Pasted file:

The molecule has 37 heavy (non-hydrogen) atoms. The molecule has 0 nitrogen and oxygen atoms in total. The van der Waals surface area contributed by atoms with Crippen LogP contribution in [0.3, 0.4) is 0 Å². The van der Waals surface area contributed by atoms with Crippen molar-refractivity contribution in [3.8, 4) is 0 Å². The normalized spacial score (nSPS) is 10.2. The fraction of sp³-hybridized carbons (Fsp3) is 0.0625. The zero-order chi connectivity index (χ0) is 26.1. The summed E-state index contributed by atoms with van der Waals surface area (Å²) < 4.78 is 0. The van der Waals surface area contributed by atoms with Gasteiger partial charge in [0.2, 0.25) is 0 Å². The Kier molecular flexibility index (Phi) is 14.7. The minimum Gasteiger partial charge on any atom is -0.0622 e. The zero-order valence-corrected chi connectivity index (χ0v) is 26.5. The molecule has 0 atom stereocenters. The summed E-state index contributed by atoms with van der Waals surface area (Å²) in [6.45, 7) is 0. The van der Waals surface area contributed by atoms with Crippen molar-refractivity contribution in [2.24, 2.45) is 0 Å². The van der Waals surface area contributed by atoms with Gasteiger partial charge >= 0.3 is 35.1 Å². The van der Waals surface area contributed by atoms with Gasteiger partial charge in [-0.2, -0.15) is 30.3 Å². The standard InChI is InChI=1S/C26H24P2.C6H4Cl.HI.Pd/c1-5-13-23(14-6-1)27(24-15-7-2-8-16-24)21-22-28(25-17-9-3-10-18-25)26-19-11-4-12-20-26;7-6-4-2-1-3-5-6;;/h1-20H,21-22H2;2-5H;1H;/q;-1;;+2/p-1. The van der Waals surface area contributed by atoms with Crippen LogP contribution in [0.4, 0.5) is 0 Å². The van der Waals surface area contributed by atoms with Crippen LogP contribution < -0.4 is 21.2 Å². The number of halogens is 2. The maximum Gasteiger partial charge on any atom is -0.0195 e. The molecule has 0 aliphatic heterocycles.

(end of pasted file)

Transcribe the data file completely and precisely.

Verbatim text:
The molecule has 37 heavy (non-hydrogen) atoms. The molecule has 0 nitrogen and oxygen atoms in total. The van der Waals surface area contributed by atoms with Crippen LogP contribution in [0.3, 0.4) is 0 Å². The van der Waals surface area contributed by atoms with Crippen molar-refractivity contribution in [3.8, 4) is 0 Å². The normalized spacial score (nSPS) is 10.2. The fraction of sp³-hybridized carbons (Fsp3) is 0.0625. The zero-order chi connectivity index (χ0) is 26.1. The summed E-state index contributed by atoms with van der Waals surface area (Å²) < 4.78 is 0. The van der Waals surface area contributed by atoms with Gasteiger partial charge in [0.2, 0.25) is 0 Å². The Kier molecular flexibility index (Phi) is 14.7. The minimum Gasteiger partial charge on any atom is -0.0622 e. The zero-order valence-corrected chi connectivity index (χ0v) is 26.5. The molecule has 0 atom stereocenters. The summed E-state index contributed by atoms with van der Waals surface area (Å²) in [6.45, 7) is 0. The van der Waals surface area contributed by atoms with Crippen molar-refractivity contribution in [2.24, 2.45) is 0 Å². The van der Waals surface area contributed by atoms with Gasteiger partial charge >= 0.3 is 35.1 Å². The van der Waals surface area contributed by atoms with Gasteiger partial charge in [-0.2, -0.15) is 30.3 Å². The standard InChI is InChI=1S/C26H24P2.C6H4Cl.HI.Pd/c1-5-13-23(14-6-1)27(24-15-7-2-8-16-24)21-22-28(25-17-9-3-10-18-25)26-19-11-4-12-20-26;7-6-4-2-1-3-5-6;;/h1-20H,21-22H2;2-5H;1H;/q;-1;;+2/p-1. The van der Waals surface area contributed by atoms with Crippen LogP contribution in [0.4, 0.5) is 0 Å². The van der Waals surface area contributed by atoms with Crippen LogP contribution < -0.4 is 21.2 Å². The number of halogens is 2. The maximum Gasteiger partial charge on any atom is -0.0195 e. The molecule has 0 aliphatic heterocycles.